3. How do district and charter educators learn from eachother? We brought Cincinnati district public school leaders to Minneapolis. A number of charter as well as district school educators attended the workshop. We brought Joyce Epstein to town, co-sponsored with MPS. Hundreds of people came to hear her describe outstanding examples of district and charter family involvement programs. Last summer district and charter educators came together with college faculty to learn from eachother. Subject was how to improve student achievement in reading, math, writing and biology. Charter and district educators shared ideas with eachother.

4. Advocating for strong public schools. I write a weekly column in which I regularly describe outstanding district as well as charters. It's available at www.hometownsource.com There are numerous examples of columns describing, for example,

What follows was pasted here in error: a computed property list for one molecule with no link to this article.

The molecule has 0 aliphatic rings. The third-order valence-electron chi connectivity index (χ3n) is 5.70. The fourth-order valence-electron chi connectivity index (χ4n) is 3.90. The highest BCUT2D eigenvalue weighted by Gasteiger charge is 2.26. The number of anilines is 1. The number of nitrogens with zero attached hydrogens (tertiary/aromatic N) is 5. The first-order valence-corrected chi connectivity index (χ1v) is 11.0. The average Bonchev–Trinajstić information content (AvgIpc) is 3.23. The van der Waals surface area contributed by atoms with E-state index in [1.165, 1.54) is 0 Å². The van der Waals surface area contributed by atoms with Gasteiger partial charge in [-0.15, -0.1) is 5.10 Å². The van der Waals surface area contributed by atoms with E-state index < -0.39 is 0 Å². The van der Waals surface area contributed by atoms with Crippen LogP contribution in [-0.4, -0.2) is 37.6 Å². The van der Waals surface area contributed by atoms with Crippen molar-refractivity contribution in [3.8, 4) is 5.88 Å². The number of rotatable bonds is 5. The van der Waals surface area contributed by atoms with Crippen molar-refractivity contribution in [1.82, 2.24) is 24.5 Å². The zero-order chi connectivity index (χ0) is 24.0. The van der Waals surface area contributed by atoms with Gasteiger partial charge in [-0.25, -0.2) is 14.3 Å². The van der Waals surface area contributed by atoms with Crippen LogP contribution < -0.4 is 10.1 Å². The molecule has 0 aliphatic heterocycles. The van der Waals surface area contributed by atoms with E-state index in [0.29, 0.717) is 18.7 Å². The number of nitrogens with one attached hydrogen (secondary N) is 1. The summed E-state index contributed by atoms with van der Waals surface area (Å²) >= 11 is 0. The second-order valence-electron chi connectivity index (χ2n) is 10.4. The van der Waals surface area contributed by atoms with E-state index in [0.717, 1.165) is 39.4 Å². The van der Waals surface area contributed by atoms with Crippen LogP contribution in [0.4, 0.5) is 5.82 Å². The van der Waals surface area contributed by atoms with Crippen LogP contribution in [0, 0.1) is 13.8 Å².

a. Collaboration between Long Prairie Grey Eagle HS and Central Lakes
b. Awards given to Isanti Middle School
c. Outstanding work in musicals by various metro area (district) high schools
etc.
Also write blog for TC Daily Planet. Numerous examples including recent column quoting MPS and ST. Paul district leaders, plus 20 other district leaders, Ed Mn president and others about priorities for state legislature.

5. Do you favor allowing African Americans to have a choice of colleges including Morehouse, Howard, Fisk, etc? Is there a difference between requiring people to go to a certain school that is inferior and giving them a variety of choices? Many AFrican Amerians say there is a huge difference.

Thanks for your questions. Mr. Musich, What are you doing to help more young people succeed?

Glad to see some pushback

Glad to see some pushback against charters from other people. This site's coverage of charter schools and the entire deform movement is shameful. It completely ignores a growing movement against the corporatization and privatization of education, and the ongoing destruction of our primary and secondary education caused by those trends. Read Diane Ravitch's blog someday - any day - and you'll see links to people around the country fighting back. But according to this website that fight back doesn't exist, and Beth Hawkins et. al. are constantly finding ponies in a sea of destruction. It is too much of a coincidence that Joel Kramer and his family are financially, ideologically and professionally invested in this kind of coverage.